However, I also know I'm reading very good writing that I'm going to forget tomorrow. Knowing all the rules and knowing how to apply them in narrative craft is great, but without a vision, the writing won't be memorable. It won't be the type of thing people will talk about after they've read it.

I can admit, simply because it's a fact, that Vonnegut's SLAUGHTERHOUSE FIVE transcends boundaries and has a life of its own in the imagination of one generation after the other. However, the writing is crappy. It's bad. It *is* (italics mine) bad, bad writing. If you look at all of the known rules that makes good writing, and you look at Vonnegut's writing, to me there's no reconciling the two.

But you know, it's often said that a lot of classic works would be torn apart in workshops, and that's because workshops are teaching the mechanical nuts and bolts of writing, whereas classic works become classic because of the vision they carried. Yeah, they *may* also be quite well written, they may not. But the strength of the writing isn't what, in my opinion, made it a literary classic.
Posted by TaleSpinner (Member # 5638) on :
I think that as MAP says, everyone is different and we all learn in different ways.

When I started learning to write I read several books on writing by authors I respect and enjoy. I naturally shy away from mnemonics because I think they oversimplify things that are intrinsically difficult, and while I found OSC's "Character and view point" thoroughly helpful (I learned to get inside a character and tell the story from his or her POV), MICE went straight past me, and I haven't to this day found it or any other mnemonic system helpful. I did retain something I got from a documentary on film-making that featured Ken Russel, who was very keen that character motivation must be clear to the audience, a topic I think OSC covered too in "Character and Viewpoint." From that early reading I retained little snippets, not sets of rules: "Set off a time bomb" said Ben Bova, and as a result of editing Analog for some time he said that the best stories always drew extreme love/hate reactions (my words not his); and from Ray Bradbury I learned to get the first draft of a short story down in one sitting to capture the passion, and to take care to preserve that energy through revisions.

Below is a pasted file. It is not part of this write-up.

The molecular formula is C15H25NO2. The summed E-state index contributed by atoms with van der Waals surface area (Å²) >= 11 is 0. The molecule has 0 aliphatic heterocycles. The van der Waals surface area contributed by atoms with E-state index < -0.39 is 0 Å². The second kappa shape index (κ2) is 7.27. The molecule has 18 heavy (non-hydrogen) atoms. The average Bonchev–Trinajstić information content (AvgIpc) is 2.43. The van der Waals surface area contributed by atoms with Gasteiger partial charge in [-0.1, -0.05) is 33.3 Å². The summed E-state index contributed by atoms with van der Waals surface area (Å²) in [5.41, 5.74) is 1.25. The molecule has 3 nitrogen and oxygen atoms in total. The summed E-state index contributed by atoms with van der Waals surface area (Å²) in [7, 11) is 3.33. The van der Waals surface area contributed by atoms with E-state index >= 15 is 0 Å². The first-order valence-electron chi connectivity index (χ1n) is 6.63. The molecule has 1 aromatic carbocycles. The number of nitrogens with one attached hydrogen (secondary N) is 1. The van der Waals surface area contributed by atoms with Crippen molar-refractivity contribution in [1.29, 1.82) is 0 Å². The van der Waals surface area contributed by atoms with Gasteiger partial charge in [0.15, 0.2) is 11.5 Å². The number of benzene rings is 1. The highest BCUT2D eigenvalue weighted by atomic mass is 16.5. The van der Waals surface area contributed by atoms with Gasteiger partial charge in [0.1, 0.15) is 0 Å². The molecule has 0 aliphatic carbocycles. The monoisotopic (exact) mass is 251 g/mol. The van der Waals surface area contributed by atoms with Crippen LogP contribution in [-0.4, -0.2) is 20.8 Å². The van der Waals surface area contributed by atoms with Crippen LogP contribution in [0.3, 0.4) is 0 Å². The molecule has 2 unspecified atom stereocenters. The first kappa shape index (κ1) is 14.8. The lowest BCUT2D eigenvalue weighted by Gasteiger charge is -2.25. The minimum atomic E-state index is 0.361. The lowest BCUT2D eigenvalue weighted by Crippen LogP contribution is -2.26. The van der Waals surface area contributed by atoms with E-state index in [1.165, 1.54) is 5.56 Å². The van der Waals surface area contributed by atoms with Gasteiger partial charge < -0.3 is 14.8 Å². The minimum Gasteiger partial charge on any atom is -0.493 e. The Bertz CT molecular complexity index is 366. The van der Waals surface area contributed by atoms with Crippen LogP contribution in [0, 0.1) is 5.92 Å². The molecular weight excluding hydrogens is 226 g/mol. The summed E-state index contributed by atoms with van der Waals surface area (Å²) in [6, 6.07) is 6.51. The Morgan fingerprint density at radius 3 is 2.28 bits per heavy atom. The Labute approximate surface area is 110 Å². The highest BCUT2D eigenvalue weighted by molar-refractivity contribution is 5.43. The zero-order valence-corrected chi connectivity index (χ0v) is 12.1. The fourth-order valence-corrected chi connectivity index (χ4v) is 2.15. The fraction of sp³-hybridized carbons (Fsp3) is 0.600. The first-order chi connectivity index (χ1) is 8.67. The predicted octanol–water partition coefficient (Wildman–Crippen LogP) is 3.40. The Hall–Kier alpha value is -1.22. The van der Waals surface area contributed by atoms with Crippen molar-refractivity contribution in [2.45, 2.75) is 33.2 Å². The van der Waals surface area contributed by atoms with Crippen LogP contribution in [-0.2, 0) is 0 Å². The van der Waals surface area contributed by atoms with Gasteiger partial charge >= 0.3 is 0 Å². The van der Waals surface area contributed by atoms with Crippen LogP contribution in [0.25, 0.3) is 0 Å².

In this early education I went back to favourite books and pulled them apart and when I saw an author breaking rules I had read about, I saw that, at times of a good author's choosing, it made sense to break a rule. Being a firm believer in the old adage "rules is for breaking, baby," this came as no surprise.